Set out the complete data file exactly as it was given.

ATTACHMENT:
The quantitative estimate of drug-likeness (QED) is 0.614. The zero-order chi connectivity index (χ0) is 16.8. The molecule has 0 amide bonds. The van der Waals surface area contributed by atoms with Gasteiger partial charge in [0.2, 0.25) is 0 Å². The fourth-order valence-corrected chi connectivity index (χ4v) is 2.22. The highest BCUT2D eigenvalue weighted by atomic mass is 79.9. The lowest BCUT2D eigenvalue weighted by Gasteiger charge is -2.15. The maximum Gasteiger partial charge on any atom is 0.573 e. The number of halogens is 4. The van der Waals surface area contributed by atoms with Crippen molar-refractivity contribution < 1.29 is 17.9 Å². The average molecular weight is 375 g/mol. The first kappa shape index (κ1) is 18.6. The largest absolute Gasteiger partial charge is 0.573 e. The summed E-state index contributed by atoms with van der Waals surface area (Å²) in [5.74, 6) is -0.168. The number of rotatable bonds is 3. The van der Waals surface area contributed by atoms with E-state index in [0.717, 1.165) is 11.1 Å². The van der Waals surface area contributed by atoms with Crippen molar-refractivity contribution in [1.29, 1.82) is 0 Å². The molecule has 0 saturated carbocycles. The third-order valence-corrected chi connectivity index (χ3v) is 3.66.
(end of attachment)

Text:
The quantitative estimate of drug-likeness (QED) is 0.614. The zero-order chi connectivity index (χ0) is 16.8. The molecule has 0 amide bonds. The van der Waals surface area contributed by atoms with Gasteiger partial charge in [0.2, 0.25) is 0 Å². The fourth-order valence-corrected chi connectivity index (χ4v) is 2.22. The highest BCUT2D eigenvalue weighted by atomic mass is 79.9. The lowest BCUT2D eigenvalue weighted by Gasteiger charge is -2.15. The maximum Gasteiger partial charge on any atom is 0.573 e. The number of halogens is 4. The van der Waals surface area contributed by atoms with Crippen molar-refractivity contribution < 1.29 is 17.9 Å². The average molecular weight is 375 g/mol. The first kappa shape index (κ1) is 18.6. The largest absolute Gasteiger partial charge is 0.573 e. The summed E-state index contributed by atoms with van der Waals surface area (Å²) in [5.74, 6) is -0.168. The number of rotatable bonds is 3. The van der Waals surface area contributed by atoms with E-state index in [0.717, 1.165) is 11.1 Å². The van der Waals surface area contributed by atoms with Crippen molar-refractivity contribution in [1.29, 1.82) is 0 Å². The molecule has 0 saturated carbocycles. The third-order valence-corrected chi connectivity index (χ3v) is 3.66.